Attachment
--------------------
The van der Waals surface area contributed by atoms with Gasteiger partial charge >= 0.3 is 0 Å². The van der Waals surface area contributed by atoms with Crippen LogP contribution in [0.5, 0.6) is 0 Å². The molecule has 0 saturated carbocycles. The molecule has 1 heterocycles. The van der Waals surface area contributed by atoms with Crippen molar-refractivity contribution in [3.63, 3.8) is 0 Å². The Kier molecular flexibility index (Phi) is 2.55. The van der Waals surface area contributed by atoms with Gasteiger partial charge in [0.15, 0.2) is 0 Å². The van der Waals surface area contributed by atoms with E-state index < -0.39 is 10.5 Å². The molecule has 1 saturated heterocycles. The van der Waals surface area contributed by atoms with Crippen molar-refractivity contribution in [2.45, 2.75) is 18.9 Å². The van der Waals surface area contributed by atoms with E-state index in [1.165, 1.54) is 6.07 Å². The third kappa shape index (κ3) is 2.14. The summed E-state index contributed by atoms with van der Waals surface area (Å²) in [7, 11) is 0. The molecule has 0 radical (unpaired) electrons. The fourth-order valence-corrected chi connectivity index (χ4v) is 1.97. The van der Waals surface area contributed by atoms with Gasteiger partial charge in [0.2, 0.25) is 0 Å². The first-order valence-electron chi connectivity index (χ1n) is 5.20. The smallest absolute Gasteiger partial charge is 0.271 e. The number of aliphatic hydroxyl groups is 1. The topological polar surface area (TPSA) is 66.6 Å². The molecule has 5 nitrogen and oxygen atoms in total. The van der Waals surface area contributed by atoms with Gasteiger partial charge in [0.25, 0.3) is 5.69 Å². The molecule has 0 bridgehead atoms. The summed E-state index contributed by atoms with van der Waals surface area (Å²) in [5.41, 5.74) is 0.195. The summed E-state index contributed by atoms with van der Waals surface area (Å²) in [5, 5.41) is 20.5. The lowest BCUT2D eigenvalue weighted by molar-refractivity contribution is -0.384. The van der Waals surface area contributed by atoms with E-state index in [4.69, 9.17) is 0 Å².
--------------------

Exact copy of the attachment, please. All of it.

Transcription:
The van der Waals surface area contributed by atoms with Gasteiger partial charge >= 0.3 is 0 Å². The van der Waals surface area contributed by atoms with Crippen LogP contribution in [0.5, 0.6) is 0 Å². The molecule has 0 saturated carbocycles. The molecule has 1 heterocycles. The van der Waals surface area contributed by atoms with Crippen molar-refractivity contribution in [3.63, 3.8) is 0 Å². The Kier molecular flexibility index (Phi) is 2.55. The van der Waals surface area contributed by atoms with Gasteiger partial charge in [0.15, 0.2) is 0 Å². The van der Waals surface area contributed by atoms with E-state index < -0.39 is 10.5 Å². The molecule has 1 saturated heterocycles. The van der Waals surface area contributed by atoms with Crippen molar-refractivity contribution in [2.45, 2.75) is 18.9 Å². The van der Waals surface area contributed by atoms with E-state index in [1.165, 1.54) is 6.07 Å². The third kappa shape index (κ3) is 2.14. The summed E-state index contributed by atoms with van der Waals surface area (Å²) in [7, 11) is 0. The molecule has 0 radical (unpaired) electrons. The fourth-order valence-corrected chi connectivity index (χ4v) is 1.97. The van der Waals surface area contributed by atoms with Gasteiger partial charge in [0.2, 0.25) is 0 Å². The first-order valence-electron chi connectivity index (χ1n) is 5.20. The smallest absolute Gasteiger partial charge is 0.271 e. The number of aliphatic hydroxyl groups is 1. The topological polar surface area (TPSA) is 66.6 Å². The molecule has 5 nitrogen and oxygen atoms in total. The van der Waals surface area contributed by atoms with Gasteiger partial charge in [0.25, 0.3) is 5.69 Å². The molecule has 0 bridgehead atoms. The summed E-state index contributed by atoms with van der Waals surface area (Å²) in [5.41, 5.74) is 0.195. The summed E-state index contributed by atoms with van der Waals surface area (Å²) in [5, 5.41) is 20.5. The lowest BCUT2D eigenvalue weighted by molar-refractivity contribution is -0.384. The van der Waals surface area contributed by atoms with E-state index in [4.69, 9.17) is 0 Å².